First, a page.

[From First Amendment rights to high-quality games, 2011 was a great year for video games. But not everything was rainbows and unicorns. Gamasutra's Chris Morris looks at some of the year's low points.
2011 was a great year for gaming. There's really no debating that.
After years of being a political pinata, it finally received indisputable First Amendment protections. It had one of the strongest title lineups in recent memory. And new types of interactive entertainment started to show signs of maturity.
But into every life -- or year, in this case -- a little rain must fall. Here are five things we really wish had been handled better (or differently) this year:
Duke Nukem Forever
Yup, we know: It's a miracle this game ever made it onto store shelves. Its Rasputin-like characteristics are legendary in this industry. And we give all the credit in the world to Gearbox for striking a deal that gave fans the game they've been anticipating for more than 12 years. We just wish it had been, you know, a little more fun.
There's an undeniable retro thrill to Duke Nukem Forever
for a while (and some players happily clung to that), but unless you were in the cult of Duke, you soon realized that retro gave way to outdated graphics and play mechanics, and those jokes that were so funny in Duke Nukem 3D
were just sophomoric now.
This wasn't Gearbox's fault -- and it's hard to even blame 3D Realms -- but the game that everyone knew could never live up to the hype was still more disappointing than most people expected. We just hope that the next installment in the series, which will be all Gearbox, does a better job of blending old school and new.
Sony's handling of PSN hacking
The hacking was bad. The PSN downtime was annoying. But Sony's fumbling on the public handling
of April's hacking incident was jaw-dropping. Denials, delays and a defensive nature by the company didn't earn it any friends. And CEO Sir Howard Stringer's prolonged silence on the matter was even worse.
Rather than being open with its users, the company went into a by-the-book defensive mode that's outdated in this age, and taught every publisher that got hacked in the inevitable copycat attacks how not
to handle the situation.
Even Sony's formal apology seemed stilted and little more than part of the script. And consumers saw right through it. It wasn't until SCEA president Jack Tretton took the stage at E3 and gave a heartfelt and non-scripted apology that it felt like the company was finally eager to make amends.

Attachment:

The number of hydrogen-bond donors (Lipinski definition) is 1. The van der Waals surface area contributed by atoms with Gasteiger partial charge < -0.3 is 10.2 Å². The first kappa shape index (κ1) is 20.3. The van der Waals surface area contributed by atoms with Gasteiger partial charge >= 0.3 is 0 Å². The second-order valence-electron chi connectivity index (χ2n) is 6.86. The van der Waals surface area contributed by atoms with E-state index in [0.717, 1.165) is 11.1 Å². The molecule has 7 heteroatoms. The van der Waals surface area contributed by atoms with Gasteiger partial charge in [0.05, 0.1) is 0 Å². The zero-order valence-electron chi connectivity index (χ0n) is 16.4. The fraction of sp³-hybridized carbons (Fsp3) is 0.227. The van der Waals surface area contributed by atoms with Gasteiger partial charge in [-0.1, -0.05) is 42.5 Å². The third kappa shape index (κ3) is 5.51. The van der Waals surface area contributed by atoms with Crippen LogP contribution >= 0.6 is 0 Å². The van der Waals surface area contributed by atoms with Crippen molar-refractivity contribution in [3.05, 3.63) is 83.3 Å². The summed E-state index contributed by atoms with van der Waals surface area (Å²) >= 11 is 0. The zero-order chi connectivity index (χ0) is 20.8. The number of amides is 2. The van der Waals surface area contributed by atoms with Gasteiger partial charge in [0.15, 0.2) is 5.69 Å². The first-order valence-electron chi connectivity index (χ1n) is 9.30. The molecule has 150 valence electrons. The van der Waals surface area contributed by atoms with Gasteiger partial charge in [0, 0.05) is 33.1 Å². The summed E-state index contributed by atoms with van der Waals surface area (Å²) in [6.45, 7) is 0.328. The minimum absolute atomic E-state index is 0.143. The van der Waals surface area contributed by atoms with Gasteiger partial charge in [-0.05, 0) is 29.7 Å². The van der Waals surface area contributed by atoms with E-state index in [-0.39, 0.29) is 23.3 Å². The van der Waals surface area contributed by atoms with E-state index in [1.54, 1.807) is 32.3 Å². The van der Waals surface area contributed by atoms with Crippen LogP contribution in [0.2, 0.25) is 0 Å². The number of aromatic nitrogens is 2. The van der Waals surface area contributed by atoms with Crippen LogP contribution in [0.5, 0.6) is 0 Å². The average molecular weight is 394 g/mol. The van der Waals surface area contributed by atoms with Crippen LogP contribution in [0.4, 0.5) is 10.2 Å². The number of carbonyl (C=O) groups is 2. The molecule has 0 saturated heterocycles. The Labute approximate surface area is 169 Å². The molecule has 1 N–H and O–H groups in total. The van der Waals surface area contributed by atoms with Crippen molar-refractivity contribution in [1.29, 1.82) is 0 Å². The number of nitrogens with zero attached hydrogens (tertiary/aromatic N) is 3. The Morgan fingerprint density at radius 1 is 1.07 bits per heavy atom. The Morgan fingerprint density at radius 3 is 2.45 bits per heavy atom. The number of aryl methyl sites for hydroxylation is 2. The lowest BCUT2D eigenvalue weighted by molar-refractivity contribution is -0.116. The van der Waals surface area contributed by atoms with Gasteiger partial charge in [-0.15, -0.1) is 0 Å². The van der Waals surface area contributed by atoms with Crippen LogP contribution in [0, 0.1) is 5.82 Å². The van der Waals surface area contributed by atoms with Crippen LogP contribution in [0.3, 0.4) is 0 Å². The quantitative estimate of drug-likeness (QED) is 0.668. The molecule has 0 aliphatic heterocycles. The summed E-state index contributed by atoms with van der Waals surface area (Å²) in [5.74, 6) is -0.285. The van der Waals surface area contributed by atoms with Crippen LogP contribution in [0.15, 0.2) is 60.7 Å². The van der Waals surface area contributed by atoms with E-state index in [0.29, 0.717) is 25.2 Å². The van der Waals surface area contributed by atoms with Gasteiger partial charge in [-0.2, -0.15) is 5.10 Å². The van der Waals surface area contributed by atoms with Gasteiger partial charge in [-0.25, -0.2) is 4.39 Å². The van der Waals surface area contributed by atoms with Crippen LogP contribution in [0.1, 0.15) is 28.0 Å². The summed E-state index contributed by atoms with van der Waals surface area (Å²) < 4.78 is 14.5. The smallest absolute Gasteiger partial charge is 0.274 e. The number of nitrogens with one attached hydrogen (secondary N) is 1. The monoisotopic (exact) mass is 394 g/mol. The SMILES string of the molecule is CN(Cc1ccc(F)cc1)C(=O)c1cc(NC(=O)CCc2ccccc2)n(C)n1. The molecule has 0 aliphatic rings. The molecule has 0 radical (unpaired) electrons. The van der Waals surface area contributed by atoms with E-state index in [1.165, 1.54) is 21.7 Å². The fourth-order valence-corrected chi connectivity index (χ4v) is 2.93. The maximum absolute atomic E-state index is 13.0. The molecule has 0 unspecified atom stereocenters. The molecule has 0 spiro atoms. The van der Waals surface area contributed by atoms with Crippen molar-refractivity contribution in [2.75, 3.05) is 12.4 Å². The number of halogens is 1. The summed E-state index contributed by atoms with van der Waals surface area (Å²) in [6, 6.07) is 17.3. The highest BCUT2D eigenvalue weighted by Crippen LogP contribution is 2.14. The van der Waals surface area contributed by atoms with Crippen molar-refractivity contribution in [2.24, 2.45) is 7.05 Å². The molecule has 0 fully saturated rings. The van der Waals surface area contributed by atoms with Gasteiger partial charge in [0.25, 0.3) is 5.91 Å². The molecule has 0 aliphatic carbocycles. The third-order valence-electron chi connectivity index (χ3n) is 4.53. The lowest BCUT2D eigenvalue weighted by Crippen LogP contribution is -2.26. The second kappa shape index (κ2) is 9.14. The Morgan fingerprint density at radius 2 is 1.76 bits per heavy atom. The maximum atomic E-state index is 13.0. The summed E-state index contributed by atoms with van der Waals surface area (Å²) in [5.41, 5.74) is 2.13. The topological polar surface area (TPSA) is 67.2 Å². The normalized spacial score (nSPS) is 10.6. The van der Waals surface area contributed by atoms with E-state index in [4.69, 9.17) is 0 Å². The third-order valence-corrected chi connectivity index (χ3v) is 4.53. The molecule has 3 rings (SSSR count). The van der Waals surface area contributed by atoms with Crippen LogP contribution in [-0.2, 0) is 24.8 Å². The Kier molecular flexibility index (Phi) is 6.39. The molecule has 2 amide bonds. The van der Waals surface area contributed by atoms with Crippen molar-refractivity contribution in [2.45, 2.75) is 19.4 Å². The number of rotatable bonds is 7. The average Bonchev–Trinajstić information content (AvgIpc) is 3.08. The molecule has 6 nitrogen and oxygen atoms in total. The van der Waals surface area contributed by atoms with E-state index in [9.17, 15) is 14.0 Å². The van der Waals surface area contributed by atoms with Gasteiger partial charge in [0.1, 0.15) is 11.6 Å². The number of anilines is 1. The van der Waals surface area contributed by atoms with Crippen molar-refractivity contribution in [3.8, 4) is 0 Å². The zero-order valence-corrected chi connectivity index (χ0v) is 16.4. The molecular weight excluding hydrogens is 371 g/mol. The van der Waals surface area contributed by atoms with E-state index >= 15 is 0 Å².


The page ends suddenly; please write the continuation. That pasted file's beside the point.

Activision vs. EA squabbling
The sniping between Activision Blizzard and Electronic Arts wasn't quite as nasty this year as it was in 2010
, but it was still an unnecessary distraction. The two are rivals -- and there's always going to be some trash talking, but too many times, that discourse has threatened to overshadow the games, which is insulting to the people who work so hard on them.
Sure, at times, it's a guilty pleasure to observe these two going at it -- like watching a WWE match. But after a while, both parties tend to take it too far and it gets uncomfortable. We will say this, though: It sure would be a hell of a lot of fun to see EA's corporate communications chief Jeff Brown cut a promo with The Rock.
This, in theory, should have been the Facebook game that destroyed productivity worldwide. After all, there is no greater time sink in the gaming world than Civilization
Instead, the game
, developed by Take-Two's Firaxis studio and headed up by Civilization
creator Sid Meier himself, turned out to be overly complicated, not especially interesting and, most curiously, kind of boring. Instead of muttering "Just. One. More. Turn," players wandered away and never looked back. CivWorld
announced a series of "big improvements" in October, but it did nothing to draw people back.
But Take-Two isn't finished with the social space. Chairman and CEO Strauss Zelnick said in a recent earnings call
, "Stay tuned, we have a lot more to say about social gaming in the coming months."
Whether you blame the recession, the company's financials or the European currency crisis, the back half of 2011 wasn't a good time to go public. Both Zynga and Nexon
had very disappointing bows as they began trading. Zynga (well, the portion that's publicly owned) lost 10 percent of its value in just two days on Wall Street. And Nexon lost ground as well.
Neither company will suffer much from the stock performance (especially Zynga, which raised the money it wanted to without ceding any real control of the company), but for investors hoping to find inroads into new, expanding gaming and technology markets, the flat performance of both stocks was a letdown.
[Other 2011 retrospectives: Top 5 Major Industry Events; Top 5 Major Industry Trends; Top 5 Controversies; Top 5 Most Anticipated Games Of 2012; Top 10 Indie Games; Top 5 PC Games; Top 5 Overlooked Games; Top 5 Social Games; Top 5 Cult Games; and Top 5 Developers and Top 10 Games of the Year.